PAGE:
Ovidiu Mera, Dan Tiberiu Mera, Tudor-Gabriel Bodea, The Vertical Transportation of Salt in the Old Turda Salt
Ovidiu Mera, Dan Tiberiu Mera, Tudor-Gabriel Bodea, Iuri Simionca, Mining and Tourism in the Turda Salt Mine
V. LITERARY AND LINGUISTIC APPROACHES
Chairmen: Mihaela Paraschiv, Adrian Poruciuc
Mihaela Paraschiv, Salt in the Opsartytique Ancient Literature
Claudia Tărnăuceanu, Testimonies in Latin Regarding Salt Exploitation in Moldavia in the 17th and 18th Centuries
Mihaela Asăndulesei, Salt Symbolism in the Work of Elena Niculiță-Voronca
Peter A. Dimitrov, Indo-European Linguistics: IE Onomastics Related to Salt and Salt-Related Places
Adrian Poruciuc, Norbert Poruciuc, Salt Terminology in Germanic Languages
Ileana Oana Macari, The Grammar of Salt: Morphosyntactic and Morphosemantic Features of Salt Idioms in
English and Romanian
Mihaela Asăndulesei, Salt-Related Toponyms in the Romanian Area between Carpathians and the Pruth
STUDY TRIP TO THE TÂRGU OCNA SALT MINE
DEPARTURE OF THE PARTICIPANTS
Anthropology of Salt: Challenges of a New Discipline
In a first approach published in 2012, the author made the first step towards establishing a new discipline, the
anthropology of salt. A symposium organized in Iasi in the same year, in the framework of the EthnosalRo project,
sought to test at the national level the validity of this proposal, the results of which have been encouraging. On
that occasion it became clear that, respecting the disciplinary rigours, the anthropology of salt stricto sensu
(archaeology, history, ethnology, linguistics) has strong chances to establish itself as a recognized discipline. But,
as it is well known, there are countless other disciplines or sciences whose object of inquiry is NaCl. The natural
outcome is to ask ourselves: how far can we extend, lato sensu, the anthropology of salt? Which sciences and
disciplines can and cannot be brought under the same umbrella of the anthropology of salt?
A hackneyed observation is—to limit ourselves to just two related humanity fields—that archaeologists are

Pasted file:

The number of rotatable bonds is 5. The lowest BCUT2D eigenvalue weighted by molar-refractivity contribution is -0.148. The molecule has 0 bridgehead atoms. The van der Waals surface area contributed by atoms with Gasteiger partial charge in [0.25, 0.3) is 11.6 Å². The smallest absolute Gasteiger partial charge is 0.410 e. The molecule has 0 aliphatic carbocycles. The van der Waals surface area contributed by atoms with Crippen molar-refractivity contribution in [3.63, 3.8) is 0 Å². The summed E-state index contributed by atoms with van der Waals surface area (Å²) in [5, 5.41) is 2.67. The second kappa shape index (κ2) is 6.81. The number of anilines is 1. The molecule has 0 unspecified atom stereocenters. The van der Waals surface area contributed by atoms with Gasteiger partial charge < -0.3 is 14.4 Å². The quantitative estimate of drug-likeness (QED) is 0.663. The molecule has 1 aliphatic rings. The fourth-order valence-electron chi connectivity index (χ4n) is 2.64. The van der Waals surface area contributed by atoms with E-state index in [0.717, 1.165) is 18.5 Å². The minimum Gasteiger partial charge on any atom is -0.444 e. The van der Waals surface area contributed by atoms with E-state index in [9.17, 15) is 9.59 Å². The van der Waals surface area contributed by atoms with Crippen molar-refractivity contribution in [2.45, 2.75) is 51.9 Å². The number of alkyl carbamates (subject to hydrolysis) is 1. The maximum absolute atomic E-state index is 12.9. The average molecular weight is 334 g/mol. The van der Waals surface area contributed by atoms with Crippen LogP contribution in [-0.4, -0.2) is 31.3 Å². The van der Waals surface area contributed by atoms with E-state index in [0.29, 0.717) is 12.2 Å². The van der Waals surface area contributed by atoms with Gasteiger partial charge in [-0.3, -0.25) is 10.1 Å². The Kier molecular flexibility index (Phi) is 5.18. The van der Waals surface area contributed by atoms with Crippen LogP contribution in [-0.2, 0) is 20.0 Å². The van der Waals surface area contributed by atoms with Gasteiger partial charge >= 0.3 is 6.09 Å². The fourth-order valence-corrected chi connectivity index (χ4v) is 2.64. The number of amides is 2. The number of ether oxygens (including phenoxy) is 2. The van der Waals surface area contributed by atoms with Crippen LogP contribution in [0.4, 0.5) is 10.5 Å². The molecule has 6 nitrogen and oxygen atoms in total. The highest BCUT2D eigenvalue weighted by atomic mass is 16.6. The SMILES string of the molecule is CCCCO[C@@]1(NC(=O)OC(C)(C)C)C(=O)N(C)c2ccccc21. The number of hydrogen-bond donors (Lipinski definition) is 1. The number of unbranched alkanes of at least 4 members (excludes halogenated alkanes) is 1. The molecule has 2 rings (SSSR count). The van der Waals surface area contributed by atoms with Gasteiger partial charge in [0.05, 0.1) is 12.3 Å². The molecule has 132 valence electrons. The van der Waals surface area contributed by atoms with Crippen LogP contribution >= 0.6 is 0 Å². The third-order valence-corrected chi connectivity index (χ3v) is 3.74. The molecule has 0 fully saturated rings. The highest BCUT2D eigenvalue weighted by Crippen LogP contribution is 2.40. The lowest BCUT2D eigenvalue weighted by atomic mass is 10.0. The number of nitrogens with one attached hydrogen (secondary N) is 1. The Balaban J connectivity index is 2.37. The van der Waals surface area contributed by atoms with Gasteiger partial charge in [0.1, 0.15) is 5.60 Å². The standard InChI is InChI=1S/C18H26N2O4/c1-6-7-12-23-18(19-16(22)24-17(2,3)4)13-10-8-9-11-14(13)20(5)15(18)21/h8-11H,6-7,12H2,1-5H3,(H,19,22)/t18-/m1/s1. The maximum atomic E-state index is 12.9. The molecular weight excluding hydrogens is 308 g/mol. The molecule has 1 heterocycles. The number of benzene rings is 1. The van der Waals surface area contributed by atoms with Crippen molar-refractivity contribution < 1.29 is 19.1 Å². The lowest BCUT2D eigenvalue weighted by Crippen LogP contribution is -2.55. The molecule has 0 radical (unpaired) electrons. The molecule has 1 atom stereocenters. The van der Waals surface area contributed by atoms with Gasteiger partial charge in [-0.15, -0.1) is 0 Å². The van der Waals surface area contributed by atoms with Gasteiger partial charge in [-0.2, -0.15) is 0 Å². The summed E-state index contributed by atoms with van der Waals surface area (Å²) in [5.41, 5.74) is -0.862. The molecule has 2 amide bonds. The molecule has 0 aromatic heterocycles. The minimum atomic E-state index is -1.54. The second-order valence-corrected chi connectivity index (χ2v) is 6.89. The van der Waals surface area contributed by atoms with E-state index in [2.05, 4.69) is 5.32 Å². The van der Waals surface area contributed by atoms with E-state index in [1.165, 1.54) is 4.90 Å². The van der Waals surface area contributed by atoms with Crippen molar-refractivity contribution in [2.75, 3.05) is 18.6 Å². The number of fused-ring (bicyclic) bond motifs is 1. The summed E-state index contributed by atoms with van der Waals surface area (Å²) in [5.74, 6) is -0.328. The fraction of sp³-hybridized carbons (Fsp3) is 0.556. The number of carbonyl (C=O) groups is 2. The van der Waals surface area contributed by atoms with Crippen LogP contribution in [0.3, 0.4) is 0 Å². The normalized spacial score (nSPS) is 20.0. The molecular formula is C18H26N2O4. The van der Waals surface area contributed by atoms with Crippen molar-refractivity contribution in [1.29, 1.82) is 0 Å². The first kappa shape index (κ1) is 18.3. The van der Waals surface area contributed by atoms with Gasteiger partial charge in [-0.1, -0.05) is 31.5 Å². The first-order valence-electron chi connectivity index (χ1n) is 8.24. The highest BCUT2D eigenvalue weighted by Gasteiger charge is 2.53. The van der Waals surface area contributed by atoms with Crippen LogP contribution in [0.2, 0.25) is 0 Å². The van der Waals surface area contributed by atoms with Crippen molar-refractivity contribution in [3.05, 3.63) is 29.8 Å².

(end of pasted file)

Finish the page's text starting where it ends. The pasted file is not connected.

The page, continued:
not generally interested or even reject ab initio the historians’ trials on this topic; the opposite is likewise true.
And should I even mention the reactions towards other disciplines/sciences more or less associated to the
humanities! My behaviour was exactly the opposite, and from personal experience I can state that contact and
dialogue with representatives of other disciplines/sciences (e.g., geography, geology, chemistry, medicine) were
particularly stimulatory, sometimes engendering some genuinely new research directions. Not once have I found
that the reactions were reciprocal. We are referring, of course, to personal initiatives that veer from the usual
practice within a discipline. The current situation, which is paradoxically due to scientific progress, and which
presuppose increasingly abstruse specialisations, reveals a critical impasse: the scientific communities no longer
communicate with each other!
Returning to our research object, I take full responsibility for the statement that researching man’s reactions
to salt, along the diatopic and diachronic levels and from a perspective as wide as possible, is not an ex cathedra
exigency, but a necessity generated by a incontestable reality: salt is the mineral that left the strongest mark on
human life, from the material aspects to the spiritual reflexes. Obviously, the anthropology of salt cannot be